Advanced search

An alternative to university. Would this work for some?

(28 Posts)
grovel Sun 13-Jan-13 17:53:32

My DH thinks there could be an alternative to university which gives bright school leavers:

A "Gap Year" overseas experience
A year to mature before going into the workplace
A year away from home (for most) in a university-like environment
Training in stuff which is useful to most employers

His target market would be school leavers with As and Bs at A Level who are not obsessed by the need for further academic learning, don't want to clock up £40k in debt but feel that they've got to go to university to get a worthwhile career. They also want to sample a student life for a while.

Students would do 3 months abroad doing voluntary work. They would then have two terms learning the basics of personal finance, what company accounts mean, employment law, the functions within a company etc.

They would also be trained in public speaking, Microsoft Office, memo writing, data analysis etc.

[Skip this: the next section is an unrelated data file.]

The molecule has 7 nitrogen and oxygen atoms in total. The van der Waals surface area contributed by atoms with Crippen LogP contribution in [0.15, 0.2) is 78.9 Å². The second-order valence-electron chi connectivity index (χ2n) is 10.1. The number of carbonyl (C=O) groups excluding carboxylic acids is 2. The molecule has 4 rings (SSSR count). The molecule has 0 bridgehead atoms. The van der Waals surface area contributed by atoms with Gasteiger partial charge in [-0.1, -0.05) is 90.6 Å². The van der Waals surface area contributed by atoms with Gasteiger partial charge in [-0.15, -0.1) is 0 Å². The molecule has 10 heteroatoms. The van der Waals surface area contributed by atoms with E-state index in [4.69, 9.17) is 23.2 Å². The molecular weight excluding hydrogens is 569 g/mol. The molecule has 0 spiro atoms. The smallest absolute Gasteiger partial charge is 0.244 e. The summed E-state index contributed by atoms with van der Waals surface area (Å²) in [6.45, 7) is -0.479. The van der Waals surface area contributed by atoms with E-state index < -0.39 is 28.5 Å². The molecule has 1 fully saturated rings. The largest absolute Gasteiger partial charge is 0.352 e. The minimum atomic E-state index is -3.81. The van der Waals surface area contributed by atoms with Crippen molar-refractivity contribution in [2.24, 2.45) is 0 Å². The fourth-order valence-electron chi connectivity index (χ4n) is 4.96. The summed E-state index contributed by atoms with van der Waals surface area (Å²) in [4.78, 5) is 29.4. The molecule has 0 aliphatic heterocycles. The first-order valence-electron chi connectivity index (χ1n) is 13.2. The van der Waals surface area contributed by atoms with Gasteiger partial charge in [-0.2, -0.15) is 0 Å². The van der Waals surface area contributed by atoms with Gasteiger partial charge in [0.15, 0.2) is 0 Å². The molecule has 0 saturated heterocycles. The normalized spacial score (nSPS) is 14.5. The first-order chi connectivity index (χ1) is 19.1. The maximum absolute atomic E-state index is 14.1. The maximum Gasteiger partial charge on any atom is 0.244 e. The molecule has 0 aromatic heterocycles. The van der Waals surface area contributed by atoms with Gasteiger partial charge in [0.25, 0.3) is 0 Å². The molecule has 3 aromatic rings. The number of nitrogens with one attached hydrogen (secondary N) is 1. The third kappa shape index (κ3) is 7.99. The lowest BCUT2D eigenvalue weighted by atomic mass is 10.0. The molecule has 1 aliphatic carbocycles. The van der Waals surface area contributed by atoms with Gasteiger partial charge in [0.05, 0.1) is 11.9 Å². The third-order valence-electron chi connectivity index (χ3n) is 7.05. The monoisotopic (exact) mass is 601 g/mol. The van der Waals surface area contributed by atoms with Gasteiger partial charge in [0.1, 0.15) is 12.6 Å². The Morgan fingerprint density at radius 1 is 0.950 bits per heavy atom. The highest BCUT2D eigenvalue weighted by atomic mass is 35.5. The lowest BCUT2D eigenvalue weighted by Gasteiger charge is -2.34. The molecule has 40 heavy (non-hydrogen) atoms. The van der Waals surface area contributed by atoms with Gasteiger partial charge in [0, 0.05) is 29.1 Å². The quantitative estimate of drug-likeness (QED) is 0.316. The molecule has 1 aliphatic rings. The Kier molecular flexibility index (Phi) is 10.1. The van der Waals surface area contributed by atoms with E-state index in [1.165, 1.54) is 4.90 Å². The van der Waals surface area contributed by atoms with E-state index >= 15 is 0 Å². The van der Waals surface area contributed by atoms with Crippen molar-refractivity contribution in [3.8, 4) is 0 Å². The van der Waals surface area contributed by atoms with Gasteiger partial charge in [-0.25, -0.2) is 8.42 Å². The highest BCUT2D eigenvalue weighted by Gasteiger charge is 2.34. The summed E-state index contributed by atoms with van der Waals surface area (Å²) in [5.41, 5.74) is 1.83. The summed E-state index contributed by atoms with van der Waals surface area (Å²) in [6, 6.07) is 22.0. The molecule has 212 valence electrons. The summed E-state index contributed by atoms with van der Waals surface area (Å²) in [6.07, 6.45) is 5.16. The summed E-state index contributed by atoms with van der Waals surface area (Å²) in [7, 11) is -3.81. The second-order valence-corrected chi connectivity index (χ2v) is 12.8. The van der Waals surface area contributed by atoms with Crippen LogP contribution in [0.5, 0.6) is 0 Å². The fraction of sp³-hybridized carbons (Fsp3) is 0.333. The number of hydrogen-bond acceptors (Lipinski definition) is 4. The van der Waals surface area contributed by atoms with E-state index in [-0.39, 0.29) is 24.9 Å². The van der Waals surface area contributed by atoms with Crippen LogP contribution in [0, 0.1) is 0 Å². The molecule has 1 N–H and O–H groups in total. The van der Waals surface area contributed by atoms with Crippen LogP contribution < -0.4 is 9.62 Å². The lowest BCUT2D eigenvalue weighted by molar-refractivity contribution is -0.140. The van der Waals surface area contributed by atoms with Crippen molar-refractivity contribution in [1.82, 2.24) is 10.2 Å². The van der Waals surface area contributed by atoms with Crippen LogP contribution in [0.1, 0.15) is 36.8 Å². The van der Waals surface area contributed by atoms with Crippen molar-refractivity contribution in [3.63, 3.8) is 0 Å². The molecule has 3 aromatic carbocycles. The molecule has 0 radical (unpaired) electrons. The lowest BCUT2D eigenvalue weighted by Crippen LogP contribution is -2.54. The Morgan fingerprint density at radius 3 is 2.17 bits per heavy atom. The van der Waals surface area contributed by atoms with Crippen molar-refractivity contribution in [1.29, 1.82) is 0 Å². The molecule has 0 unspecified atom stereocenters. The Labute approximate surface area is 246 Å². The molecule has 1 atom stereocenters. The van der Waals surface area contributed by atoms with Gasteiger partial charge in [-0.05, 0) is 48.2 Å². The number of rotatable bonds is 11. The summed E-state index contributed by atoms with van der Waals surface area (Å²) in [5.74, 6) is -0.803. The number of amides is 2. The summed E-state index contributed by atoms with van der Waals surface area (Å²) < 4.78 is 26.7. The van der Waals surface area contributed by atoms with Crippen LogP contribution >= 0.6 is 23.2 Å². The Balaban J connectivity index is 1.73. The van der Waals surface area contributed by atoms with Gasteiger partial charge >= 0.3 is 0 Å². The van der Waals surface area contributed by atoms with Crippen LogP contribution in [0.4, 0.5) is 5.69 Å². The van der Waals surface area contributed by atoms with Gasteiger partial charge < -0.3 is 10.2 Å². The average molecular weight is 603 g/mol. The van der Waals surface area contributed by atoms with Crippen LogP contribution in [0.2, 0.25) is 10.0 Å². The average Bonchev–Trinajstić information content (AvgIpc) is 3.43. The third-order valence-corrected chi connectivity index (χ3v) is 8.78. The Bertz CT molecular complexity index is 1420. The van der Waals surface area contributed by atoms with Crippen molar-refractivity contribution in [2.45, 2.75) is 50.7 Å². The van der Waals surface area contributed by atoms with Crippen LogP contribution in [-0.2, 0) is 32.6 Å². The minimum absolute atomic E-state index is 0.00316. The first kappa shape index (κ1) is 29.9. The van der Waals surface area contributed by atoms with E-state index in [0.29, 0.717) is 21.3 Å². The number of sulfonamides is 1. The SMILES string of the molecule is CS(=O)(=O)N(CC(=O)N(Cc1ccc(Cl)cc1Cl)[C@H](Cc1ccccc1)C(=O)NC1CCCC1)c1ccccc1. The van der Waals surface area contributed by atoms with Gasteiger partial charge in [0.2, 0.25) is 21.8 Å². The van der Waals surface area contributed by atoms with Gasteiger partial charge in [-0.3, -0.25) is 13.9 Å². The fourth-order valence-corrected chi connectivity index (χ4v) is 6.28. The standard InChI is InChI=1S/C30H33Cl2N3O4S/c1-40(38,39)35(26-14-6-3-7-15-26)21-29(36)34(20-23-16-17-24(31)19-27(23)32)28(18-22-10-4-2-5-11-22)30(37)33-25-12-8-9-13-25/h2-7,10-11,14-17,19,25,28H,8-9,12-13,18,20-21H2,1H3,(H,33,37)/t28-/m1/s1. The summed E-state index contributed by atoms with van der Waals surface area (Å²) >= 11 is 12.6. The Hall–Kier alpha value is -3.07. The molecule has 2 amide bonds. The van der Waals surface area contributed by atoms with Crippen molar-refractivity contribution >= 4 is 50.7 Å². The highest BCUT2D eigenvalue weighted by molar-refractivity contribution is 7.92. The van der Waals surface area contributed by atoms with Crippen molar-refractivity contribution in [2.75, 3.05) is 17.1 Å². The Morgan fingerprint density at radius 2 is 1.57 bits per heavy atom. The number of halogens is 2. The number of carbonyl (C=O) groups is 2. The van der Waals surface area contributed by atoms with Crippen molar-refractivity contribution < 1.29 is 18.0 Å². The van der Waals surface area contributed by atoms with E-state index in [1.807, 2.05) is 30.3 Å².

He reckons it's doable for £12k and that employers would love the "product" (and would supply the bulk of the trainers). The "institute" would be set up in a university town so that the students got a broader experience of university life.

AMumInScotland Sun 13-Jan-13 18:04:42

Would they get recognised qualifications in all these things? I can see the benefits of understanding them, but most employers when they read a CV like to see things they recognise.

Also, what exactly are they going to get for £12K - is that including accommodation and food, or is it just for the academic fees? It is a lot of money to pay out for something when you're not sre what you'll get at the end of it.

VoldemortsNipple Sun 13-Jan-13 18:08:19

How does he suppose an 18 year old funds this?

DD is planning to go to university in 2014. She will definately leave with 40k+ worth of debt. The only help we can offer her is the occasional food hamper. We certainly couldn't afford 12k for a planned out gap year.